The Asian Development Bank (ADB) has confirmed that it will not provide any support for coal extraction and power projects in the coal and oil sectors, but will continue to allow some natural gas financing as it seeks to help transition the Asia Pacific toward renewable energy.
The ADB’s board approved the multilateral development bank’s new energy policy during a meeting on Wednesday (October 20), says a press release.
While the policy bars the bank from most fossil fuel financing, there are some limited carve-outs for oil trading.
The organisation, which lends around US$5bn annually in the energy sector, has had to juggle a desire to help slash greenhouse gas emissions in the Asia Pacific while still supporting member states that are largely reliant on fossil fuels for power production.
“This new policy locks in our strong commitment that ADB will not fund new coal power production,” says ADB president Masatsugu Asakawa.
“Together with our elevated ambition to deliver US$100bn in climate financing to our developing member countries in 2019-2030, it provides a clear path for ADB’s contribution to an environmentally sustainable energy future.”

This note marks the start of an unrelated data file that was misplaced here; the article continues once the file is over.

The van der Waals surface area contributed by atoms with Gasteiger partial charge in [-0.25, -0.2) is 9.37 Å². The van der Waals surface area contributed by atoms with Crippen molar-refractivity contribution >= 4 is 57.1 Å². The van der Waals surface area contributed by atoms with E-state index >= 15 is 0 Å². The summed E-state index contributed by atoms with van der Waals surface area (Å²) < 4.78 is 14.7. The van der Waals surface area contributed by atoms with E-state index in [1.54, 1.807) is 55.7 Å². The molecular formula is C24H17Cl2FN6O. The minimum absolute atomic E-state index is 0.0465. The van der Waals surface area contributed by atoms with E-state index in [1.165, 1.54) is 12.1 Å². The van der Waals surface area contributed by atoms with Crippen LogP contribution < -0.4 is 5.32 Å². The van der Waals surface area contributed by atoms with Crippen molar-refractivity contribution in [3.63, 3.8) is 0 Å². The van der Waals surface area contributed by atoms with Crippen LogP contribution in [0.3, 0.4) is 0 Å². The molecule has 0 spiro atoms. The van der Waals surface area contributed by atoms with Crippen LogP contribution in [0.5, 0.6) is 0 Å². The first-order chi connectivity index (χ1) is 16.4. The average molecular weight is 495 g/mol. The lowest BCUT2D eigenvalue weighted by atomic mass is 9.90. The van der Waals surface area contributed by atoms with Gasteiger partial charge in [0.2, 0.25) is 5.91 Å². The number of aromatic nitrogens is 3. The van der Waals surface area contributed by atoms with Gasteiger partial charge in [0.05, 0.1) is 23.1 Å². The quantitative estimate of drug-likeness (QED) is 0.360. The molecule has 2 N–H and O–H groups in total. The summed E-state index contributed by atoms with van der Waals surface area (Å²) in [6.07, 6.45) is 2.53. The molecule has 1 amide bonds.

“ADB’s new energy policy will support our developing member countries in the critical and urgent task of expanding access to reliable, affordable, and clean energy,” Asakawa says.
Around 350 million people in the Asia Pacific do not have an “adequate” power supply while 150 million have no access to electricity at all, according to the bank.
Earlier in the week the lender announced it is aiming to deliver US$100bn in climate financing to developing countries between 2019 and 2030, a US$20bn jump on an earlier commitment made in 2018.
The extra financing will be put toward climate change mitigation and adaptation projects, the bank said in an October 13 statement. It will also try to boost its private sector financing.
The lender has 67 member countries and provided US$31.6bn in loans, grants, equity investments and guarantees last year. Pakistan, Vietnam and Bangladesh are its top three recipients for trade and supply chain finance.
The ADB’s new policy comes during a flurry of private sector initiatives – along with commitments by governments and export credit agencies – ahead of the COP26 summit in Glasgow in November, aimed at breathing new life into the fight against climate change.